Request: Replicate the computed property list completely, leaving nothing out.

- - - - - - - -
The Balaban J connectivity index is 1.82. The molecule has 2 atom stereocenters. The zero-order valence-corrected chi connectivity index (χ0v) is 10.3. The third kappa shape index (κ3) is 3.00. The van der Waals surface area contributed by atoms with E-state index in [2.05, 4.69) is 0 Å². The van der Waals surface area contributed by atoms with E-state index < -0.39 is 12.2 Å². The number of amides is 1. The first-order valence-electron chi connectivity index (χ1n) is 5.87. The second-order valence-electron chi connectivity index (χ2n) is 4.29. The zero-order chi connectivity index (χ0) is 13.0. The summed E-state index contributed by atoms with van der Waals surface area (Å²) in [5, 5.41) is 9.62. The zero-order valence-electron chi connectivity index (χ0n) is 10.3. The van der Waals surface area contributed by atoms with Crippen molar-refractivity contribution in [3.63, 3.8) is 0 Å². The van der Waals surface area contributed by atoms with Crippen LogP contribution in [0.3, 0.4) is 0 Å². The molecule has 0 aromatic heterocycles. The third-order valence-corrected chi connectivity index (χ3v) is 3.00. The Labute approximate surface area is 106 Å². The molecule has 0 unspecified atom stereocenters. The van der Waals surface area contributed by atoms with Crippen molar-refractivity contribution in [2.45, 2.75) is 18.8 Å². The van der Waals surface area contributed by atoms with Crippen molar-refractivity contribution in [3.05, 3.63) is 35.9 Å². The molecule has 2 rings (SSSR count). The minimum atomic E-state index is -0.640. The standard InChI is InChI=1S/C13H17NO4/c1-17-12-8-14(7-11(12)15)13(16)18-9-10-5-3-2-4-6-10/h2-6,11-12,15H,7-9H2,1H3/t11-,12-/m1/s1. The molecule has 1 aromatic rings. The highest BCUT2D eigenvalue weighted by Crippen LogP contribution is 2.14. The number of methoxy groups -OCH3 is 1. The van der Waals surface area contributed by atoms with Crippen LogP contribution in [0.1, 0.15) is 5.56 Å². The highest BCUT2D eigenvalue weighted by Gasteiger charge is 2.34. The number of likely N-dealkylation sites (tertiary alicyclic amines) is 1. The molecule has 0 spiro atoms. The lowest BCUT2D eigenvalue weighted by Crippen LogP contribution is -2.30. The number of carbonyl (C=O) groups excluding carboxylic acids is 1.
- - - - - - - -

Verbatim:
The Balaban J connectivity index is 1.82. The molecule has 2 atom stereocenters. The zero-order valence-corrected chi connectivity index (χ0v) is 10.3. The third kappa shape index (κ3) is 3.00. The van der Waals surface area contributed by atoms with E-state index in [2.05, 4.69) is 0 Å². The van der Waals surface area contributed by atoms with E-state index < -0.39 is 12.2 Å². The number of amides is 1. The first-order valence-electron chi connectivity index (χ1n) is 5.87. The second-order valence-electron chi connectivity index (χ2n) is 4.29. The zero-order chi connectivity index (χ0) is 13.0. The summed E-state index contributed by atoms with van der Waals surface area (Å²) in [5, 5.41) is 9.62. The zero-order valence-electron chi connectivity index (χ0n) is 10.3. The van der Waals surface area contributed by atoms with Crippen molar-refractivity contribution in [3.63, 3.8) is 0 Å². The van der Waals surface area contributed by atoms with Crippen LogP contribution in [0.3, 0.4) is 0 Å². The molecule has 0 aromatic heterocycles. The third-order valence-corrected chi connectivity index (χ3v) is 3.00. The Labute approximate surface area is 106 Å². The molecule has 0 unspecified atom stereocenters. The van der Waals surface area contributed by atoms with Crippen molar-refractivity contribution in [2.45, 2.75) is 18.8 Å². The van der Waals surface area contributed by atoms with Crippen molar-refractivity contribution in [3.05, 3.63) is 35.9 Å². The molecule has 2 rings (SSSR count). The minimum atomic E-state index is -0.640. The standard InChI is InChI=1S/C13H17NO4/c1-17-12-8-14(7-11(12)15)13(16)18-9-10-5-3-2-4-6-10/h2-6,11-12,15H,7-9H2,1H3/t11-,12-/m1/s1. The molecule has 1 aromatic rings. The highest BCUT2D eigenvalue weighted by Crippen LogP contribution is 2.14. The number of methoxy groups -OCH3 is 1. The van der Waals surface area contributed by atoms with Crippen LogP contribution in [0.1, 0.15) is 5.56 Å². The highest BCUT2D eigenvalue weighted by Gasteiger charge is 2.34. The number of likely N-dealkylation sites (tertiary alicyclic amines) is 1. The molecule has 0 spiro atoms. The lowest BCUT2D eigenvalue weighted by Crippen LogP contribution is -2.30. The number of carbonyl (C=O) groups excluding carboxylic acids is 1.